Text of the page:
by Cynthia Harrington

The back offices of independent advisors are being flooded by a wave of new accounts.

Hundreds of small positions in separate accounts can require nightmarish coordination and analysis logistics. Proprietary wirehouse products sometimes can’t be transferred, and hefty back-end commissions prevent selling.

The new advisor is left to untangle the mess before implementing a plan designed to meet client goals.

The memory of bad performance is one thing driving the investors toward change.

Stephen Barnes works extra hours to keep up with the demands of new business. “Many of these new clients are holdovers from last year,” said Barnes, a CFP and CFA, of Barnes Investment Advisory, in Phoenix. “The decision to move the account was triggered when the clients hit their maximum threshold for pain. For many investors, that was the fall of 2002,” he said.

Much of the extra work is due to account problems, not volume of new business. Barnes illustrated the challenges with the experience of an current client account. The $300,000 balance in the account had been invested in separate accounts at a wirehouse. The account had been split between two platforms and the managers held over 300 positions.

“Fortunately, this was in an IRA, so I didn’t need to worry about the tax impact,” said Barnes. “But the transition out of 18 shares here and 32 shares there took a lot of time and effort.”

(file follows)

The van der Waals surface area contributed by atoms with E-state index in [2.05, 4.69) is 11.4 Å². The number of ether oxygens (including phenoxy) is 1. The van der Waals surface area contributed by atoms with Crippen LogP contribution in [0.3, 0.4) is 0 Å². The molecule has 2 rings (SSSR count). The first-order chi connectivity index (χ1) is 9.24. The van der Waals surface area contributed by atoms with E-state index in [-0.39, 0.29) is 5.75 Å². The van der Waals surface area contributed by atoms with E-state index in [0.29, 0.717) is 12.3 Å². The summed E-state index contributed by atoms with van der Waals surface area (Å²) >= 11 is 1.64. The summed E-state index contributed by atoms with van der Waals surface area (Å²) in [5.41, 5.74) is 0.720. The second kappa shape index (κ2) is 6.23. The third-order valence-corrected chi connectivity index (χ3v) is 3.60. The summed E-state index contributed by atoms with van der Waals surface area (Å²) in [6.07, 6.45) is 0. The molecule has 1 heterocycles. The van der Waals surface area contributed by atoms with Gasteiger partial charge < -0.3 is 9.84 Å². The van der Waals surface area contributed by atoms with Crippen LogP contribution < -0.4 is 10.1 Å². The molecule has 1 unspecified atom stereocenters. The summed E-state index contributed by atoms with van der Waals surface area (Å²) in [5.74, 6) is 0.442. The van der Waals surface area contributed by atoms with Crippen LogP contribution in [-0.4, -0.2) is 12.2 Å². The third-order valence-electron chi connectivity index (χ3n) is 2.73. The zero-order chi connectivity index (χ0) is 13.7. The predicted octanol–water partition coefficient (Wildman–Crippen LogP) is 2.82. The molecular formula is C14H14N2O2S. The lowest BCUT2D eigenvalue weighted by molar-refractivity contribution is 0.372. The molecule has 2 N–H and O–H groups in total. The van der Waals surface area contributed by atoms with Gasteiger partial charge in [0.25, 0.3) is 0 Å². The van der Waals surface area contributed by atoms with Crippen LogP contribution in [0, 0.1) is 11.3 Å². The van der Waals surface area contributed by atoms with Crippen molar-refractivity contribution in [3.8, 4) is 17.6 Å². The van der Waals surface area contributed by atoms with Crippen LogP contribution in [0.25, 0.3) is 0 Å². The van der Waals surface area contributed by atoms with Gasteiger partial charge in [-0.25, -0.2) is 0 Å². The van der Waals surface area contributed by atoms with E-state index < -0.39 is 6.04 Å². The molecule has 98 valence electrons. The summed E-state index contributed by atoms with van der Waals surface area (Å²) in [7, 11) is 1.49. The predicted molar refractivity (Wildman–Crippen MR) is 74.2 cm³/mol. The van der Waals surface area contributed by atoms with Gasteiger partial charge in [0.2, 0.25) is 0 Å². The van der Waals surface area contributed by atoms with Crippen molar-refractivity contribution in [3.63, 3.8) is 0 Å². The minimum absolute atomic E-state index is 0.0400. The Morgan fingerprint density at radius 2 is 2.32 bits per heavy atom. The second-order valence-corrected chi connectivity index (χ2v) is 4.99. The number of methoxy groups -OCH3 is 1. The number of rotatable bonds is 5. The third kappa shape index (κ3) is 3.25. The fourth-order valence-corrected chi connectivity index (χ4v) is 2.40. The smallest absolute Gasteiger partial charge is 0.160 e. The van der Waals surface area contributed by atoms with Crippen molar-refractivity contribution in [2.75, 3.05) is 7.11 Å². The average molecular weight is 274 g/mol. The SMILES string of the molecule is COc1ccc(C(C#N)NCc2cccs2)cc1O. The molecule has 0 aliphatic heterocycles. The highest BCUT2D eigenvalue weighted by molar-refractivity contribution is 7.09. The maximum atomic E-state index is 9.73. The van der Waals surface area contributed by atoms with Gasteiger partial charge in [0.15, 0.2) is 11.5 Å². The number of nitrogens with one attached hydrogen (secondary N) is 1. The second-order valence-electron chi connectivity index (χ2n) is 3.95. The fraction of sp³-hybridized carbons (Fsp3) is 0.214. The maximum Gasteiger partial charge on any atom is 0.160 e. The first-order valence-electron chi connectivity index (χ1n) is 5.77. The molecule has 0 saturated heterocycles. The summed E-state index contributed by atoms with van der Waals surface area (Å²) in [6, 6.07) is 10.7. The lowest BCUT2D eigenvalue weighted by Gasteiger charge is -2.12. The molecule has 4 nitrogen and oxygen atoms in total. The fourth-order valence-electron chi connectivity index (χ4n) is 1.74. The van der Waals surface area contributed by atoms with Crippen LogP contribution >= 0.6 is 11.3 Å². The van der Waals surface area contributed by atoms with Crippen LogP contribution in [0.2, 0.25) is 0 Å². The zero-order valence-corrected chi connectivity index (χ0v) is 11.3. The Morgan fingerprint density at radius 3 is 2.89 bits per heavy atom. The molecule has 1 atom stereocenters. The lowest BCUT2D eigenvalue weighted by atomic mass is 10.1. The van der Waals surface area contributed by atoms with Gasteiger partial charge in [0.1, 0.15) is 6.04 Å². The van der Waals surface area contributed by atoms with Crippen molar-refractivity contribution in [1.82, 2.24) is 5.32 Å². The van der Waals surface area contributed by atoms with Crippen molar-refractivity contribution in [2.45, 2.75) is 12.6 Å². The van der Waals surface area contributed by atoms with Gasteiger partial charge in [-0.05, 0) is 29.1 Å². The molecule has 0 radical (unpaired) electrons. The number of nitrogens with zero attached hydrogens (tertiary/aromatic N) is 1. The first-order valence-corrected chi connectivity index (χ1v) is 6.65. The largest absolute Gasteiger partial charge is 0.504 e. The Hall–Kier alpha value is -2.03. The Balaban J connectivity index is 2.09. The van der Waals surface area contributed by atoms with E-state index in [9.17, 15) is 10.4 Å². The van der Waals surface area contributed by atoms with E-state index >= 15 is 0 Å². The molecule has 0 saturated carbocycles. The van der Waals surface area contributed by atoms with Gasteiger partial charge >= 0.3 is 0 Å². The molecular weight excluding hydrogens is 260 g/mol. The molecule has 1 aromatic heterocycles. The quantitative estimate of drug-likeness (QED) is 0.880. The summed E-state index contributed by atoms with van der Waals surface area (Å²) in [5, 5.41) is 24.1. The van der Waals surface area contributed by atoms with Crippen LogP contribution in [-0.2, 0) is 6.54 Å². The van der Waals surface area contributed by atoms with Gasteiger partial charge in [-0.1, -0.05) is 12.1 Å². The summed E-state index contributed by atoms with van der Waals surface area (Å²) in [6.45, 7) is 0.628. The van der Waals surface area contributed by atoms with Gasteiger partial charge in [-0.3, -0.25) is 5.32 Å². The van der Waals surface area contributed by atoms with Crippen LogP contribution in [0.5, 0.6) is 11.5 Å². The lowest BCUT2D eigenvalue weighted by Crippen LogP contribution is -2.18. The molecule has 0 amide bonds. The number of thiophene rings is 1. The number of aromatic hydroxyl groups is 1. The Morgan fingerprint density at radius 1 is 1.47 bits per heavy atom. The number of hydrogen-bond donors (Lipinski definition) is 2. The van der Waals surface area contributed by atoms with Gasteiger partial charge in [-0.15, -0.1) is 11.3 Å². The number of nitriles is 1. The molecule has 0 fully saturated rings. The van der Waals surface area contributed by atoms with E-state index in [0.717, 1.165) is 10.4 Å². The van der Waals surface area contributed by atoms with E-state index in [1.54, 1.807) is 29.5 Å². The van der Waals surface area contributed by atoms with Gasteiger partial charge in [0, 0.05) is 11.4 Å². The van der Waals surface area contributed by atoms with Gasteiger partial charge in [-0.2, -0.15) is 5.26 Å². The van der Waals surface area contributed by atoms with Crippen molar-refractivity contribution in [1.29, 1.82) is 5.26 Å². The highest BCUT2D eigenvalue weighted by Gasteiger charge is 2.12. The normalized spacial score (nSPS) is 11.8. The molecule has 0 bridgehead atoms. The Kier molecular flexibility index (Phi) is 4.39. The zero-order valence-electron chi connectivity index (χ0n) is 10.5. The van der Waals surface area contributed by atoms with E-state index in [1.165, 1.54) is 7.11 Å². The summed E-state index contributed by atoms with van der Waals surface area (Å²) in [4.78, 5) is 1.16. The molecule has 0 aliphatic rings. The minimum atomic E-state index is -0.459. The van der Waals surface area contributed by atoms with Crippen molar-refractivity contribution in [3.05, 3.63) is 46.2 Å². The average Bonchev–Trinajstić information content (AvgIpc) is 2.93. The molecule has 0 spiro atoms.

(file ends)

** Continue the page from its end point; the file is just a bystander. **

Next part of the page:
Nor is this situation isolated. “I’d say this is quite typical of accounts we’re getting from wirehouses,” said Barnes. “A couple of months ago, we got a $1.5 million account in similar condition. This was not an IRA, so we spent weeks tracking down cost bases before making changes.”

Not all advisors have trouble transferring in separate accounts. “We have the transferring broker liquidate all the positions because the client pays no transaction fees with many of these accounts,” said Benjamin Tobias, CFP, CPA, CIMA, of Tobias Financial Advisors, in Ft. Lauderdale, Fla. “We have not had to worry about taxable gains for the last couple of years, because of the wonderful job the separate account managers have done with these accounts.”

Tobias cited a bigger problem with accounts coming from bank trust departments. The accounts are easy to transfer but difficult to reallocate.

He recently received two new clients’ accounts with about $2 million each that came from two different banks. Each held about half in municipal bonds and half in domestic large cap equities. The clients were retired with no other income except Social Security and the cash flow from these accounts.

“Because of the losses on the equity side, these clients were in a zero-tax bracket and couldn’t take advantage of the tax-free income,” said Tobias. “But I couldn’t get fair prices to sell the bonds, so I hung on for these clients.”

Bad service ranks alongside bad performance and badly managed separate accounts as the reason for some account movement. “I’m getting these $1 million to $2 million accounts that are a perfect size for me but are ignored by trust officers because they’re too small,” said Tobias. “Plus, at the low end, there’s tremendous turnover in trust personnel so these accounts get pushed off to new officers too often.”